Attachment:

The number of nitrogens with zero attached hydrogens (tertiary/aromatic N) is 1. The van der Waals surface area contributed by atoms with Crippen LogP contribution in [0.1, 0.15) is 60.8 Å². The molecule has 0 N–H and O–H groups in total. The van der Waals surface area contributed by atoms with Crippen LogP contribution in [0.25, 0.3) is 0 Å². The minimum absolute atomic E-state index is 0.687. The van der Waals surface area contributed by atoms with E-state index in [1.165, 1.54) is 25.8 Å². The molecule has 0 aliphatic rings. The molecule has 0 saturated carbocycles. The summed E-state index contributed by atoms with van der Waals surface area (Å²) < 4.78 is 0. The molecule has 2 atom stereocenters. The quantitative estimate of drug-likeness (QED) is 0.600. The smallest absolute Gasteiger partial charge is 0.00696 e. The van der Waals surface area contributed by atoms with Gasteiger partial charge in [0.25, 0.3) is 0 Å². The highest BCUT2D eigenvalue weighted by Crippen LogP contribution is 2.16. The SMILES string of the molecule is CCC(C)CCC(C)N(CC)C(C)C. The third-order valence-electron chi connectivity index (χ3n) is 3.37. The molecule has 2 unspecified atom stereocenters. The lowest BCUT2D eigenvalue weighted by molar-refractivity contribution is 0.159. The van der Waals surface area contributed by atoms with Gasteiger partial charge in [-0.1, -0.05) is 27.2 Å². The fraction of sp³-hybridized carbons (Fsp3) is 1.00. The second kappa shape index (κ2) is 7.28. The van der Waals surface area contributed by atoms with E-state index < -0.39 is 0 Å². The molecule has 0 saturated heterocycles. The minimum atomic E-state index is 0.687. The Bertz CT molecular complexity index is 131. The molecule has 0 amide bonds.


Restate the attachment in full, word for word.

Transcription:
The number of nitrogens with zero attached hydrogens (tertiary/aromatic N) is 1. The van der Waals surface area contributed by atoms with Crippen LogP contribution in [0.1, 0.15) is 60.8 Å². The molecule has 0 N–H and O–H groups in total. The van der Waals surface area contributed by atoms with Crippen LogP contribution in [0.25, 0.3) is 0 Å². The minimum absolute atomic E-state index is 0.687. The van der Waals surface area contributed by atoms with E-state index in [1.165, 1.54) is 25.8 Å². The molecule has 0 aliphatic rings. The molecule has 0 saturated carbocycles. The summed E-state index contributed by atoms with van der Waals surface area (Å²) < 4.78 is 0. The molecule has 2 atom stereocenters. The quantitative estimate of drug-likeness (QED) is 0.600. The smallest absolute Gasteiger partial charge is 0.00696 e. The van der Waals surface area contributed by atoms with Gasteiger partial charge in [0.25, 0.3) is 0 Å². The highest BCUT2D eigenvalue weighted by Crippen LogP contribution is 2.16. The SMILES string of the molecule is CCC(C)CCC(C)N(CC)C(C)C. The third-order valence-electron chi connectivity index (χ3n) is 3.37. The molecule has 2 unspecified atom stereocenters. The lowest BCUT2D eigenvalue weighted by molar-refractivity contribution is 0.159. The van der Waals surface area contributed by atoms with Gasteiger partial charge in [-0.1, -0.05) is 27.2 Å². The fraction of sp³-hybridized carbons (Fsp3) is 1.00. The second kappa shape index (κ2) is 7.28. The van der Waals surface area contributed by atoms with E-state index < -0.39 is 0 Å². The molecule has 0 saturated heterocycles. The minimum atomic E-state index is 0.687. The Bertz CT molecular complexity index is 131. The molecule has 0 amide bonds.